Democrats Ready Latest Immigration Plan: House Democrats are exploring a narrowed immigration proposal that would offer protections to farmworkers and “Dreamers” brought to the U.S. as children, though the plan’s prospects in the Senate remain to be seen. The approach would tighten an existing proposal—already informally rejected by the Senate’s top rules interpreter—to update the federal immigration registry law to offer a path to citizenship for people who arrived in the U.S. before 2010. House Democrats last week included the registry plan in draft text of their social spending and tax package. Read more from Ellen M. Gilmer.

More in Policy & Politics

Democrats Ready Latest Immigration Plan: House Democrats are exploring a narrowed immigration proposal that would offer protections to farmworkers and “Dreamers” brought to the U.S. as children, though the plan’s prospects in the Senate remain to be seen. The approach would tighten an existing proposal—already informally rejected by the Senate’s top rules interpreter—to update the federal immigration registry law to offer a path to citizenship for people who arrived in the U.S. before 2010. House Democrats last week included the registry plan in draft text of their sweeping social spending and tax package (H.R. 5376). Read more from Ellen M. Gilmer.

LGBT Confirmation Gives Biden Second Circuit Flip: The Senate confirmed Beth Robinson to the New York-based federal appeals court, marking an LGBT first and giving the court a majority of Democratic appointees. The Senate voted 51-45 yesterday to confirm Robinson to a lifetime appointment on the U.S. Court of Appeals for the Second Circuit. That makes her the first openly LGBT woman to serve as a federal appellate judge, according to the White House. Robinson already made history as the first openly LGBT Vermont Supreme Court justice, where she served since 2011. Read more from Madison Alder.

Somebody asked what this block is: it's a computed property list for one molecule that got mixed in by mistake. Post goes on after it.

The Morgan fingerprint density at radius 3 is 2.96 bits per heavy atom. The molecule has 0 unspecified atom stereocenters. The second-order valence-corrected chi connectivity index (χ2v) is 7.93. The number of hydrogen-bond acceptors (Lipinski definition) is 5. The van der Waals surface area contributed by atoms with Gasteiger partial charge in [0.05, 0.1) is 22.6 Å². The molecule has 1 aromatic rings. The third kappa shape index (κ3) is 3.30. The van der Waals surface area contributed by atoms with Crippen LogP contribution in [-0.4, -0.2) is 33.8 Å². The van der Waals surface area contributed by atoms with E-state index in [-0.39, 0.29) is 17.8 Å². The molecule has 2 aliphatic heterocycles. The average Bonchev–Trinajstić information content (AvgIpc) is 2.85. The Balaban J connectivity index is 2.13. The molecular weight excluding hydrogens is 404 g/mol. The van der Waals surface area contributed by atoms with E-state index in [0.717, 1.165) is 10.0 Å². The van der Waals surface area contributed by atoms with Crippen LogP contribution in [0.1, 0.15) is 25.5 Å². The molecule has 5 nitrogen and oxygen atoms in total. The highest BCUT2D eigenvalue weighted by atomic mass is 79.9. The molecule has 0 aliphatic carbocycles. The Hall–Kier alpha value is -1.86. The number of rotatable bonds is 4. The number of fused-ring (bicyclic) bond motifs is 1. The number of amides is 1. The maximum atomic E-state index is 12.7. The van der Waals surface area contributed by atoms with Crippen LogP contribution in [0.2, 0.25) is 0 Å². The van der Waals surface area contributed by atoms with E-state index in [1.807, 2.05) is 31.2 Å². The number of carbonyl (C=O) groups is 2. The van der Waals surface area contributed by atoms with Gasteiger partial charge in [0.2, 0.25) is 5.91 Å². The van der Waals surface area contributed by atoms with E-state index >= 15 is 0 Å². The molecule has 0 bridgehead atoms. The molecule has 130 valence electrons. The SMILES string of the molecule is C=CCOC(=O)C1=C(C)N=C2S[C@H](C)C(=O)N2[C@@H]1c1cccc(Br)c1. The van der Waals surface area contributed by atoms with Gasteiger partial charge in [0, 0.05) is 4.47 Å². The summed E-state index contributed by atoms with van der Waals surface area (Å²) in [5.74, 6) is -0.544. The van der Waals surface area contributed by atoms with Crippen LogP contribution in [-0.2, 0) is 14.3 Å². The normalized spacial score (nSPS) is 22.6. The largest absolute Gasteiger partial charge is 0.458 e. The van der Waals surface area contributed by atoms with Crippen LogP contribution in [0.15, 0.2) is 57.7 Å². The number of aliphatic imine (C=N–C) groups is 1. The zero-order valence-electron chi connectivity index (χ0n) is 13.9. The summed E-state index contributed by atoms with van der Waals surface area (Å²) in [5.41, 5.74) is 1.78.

Census Accuracy in 2020 ‘on Par’ With Previous Counts: Even before the pandemic, the 2020 U.S. census faced a mountain of challenges. The underfunded project deployed brand-new technology for collecting questionnaires and processing data, which were never fully tested. Trump’s White House attempted to tack on a question about citizenship—a partisan maneuver that may have helped undermine trust in the count. One leading statistician said the census was being “sabotaged.” And social scientists warned of a decennial doomsday: a severe 2020 undercount of Black and Latino populations.

But a new simulation conducted by the Urban Institute suggests that the worst predictions might have been too gloomy. Their model shows an overall undercount of 0.5% of the U.S. population. That would make the 2020 census less accurate on net than 2010’s count—and in some places, far less accurate. But the model does not line up with last year’s worst-case scenarios. Read more from Kriston Capps.

Judicial Campaign Missteps Flagged: Judicial candidates running more organized and aggressive races are discovering that tactics or behind-the-scenes maneuvering that wouldn’t raise eyebrows in a city council or mayoral run can trigger professional sanctions. Courts and bar associations are responding against attorney candidates and sitting judges if they step out of line in their campaigns, a growing number of which are fueled by piles of outside money that raise other ethical red flags. Read more from Melissa Heelan.

Around the Administration

Biden Unveils Multipronged Assault on Potent Methane: The Biden administration is launching an assault on methane today, advancing initiatives across government—and the globe—to keep the potent heat-trapping gas from escaping landfills, oil wells and farms. Measures being announced today seek to deploy at least five Cabinet-level agencies. For instance, the Environmental Protection Agency is releasing a long-awaited plan to require leaks in oil and gas wells to be plugged. The Agriculture Department will announce a program encouraging farmers to sell methane. Pipeline regulators will expand their oversight of natural gas lines.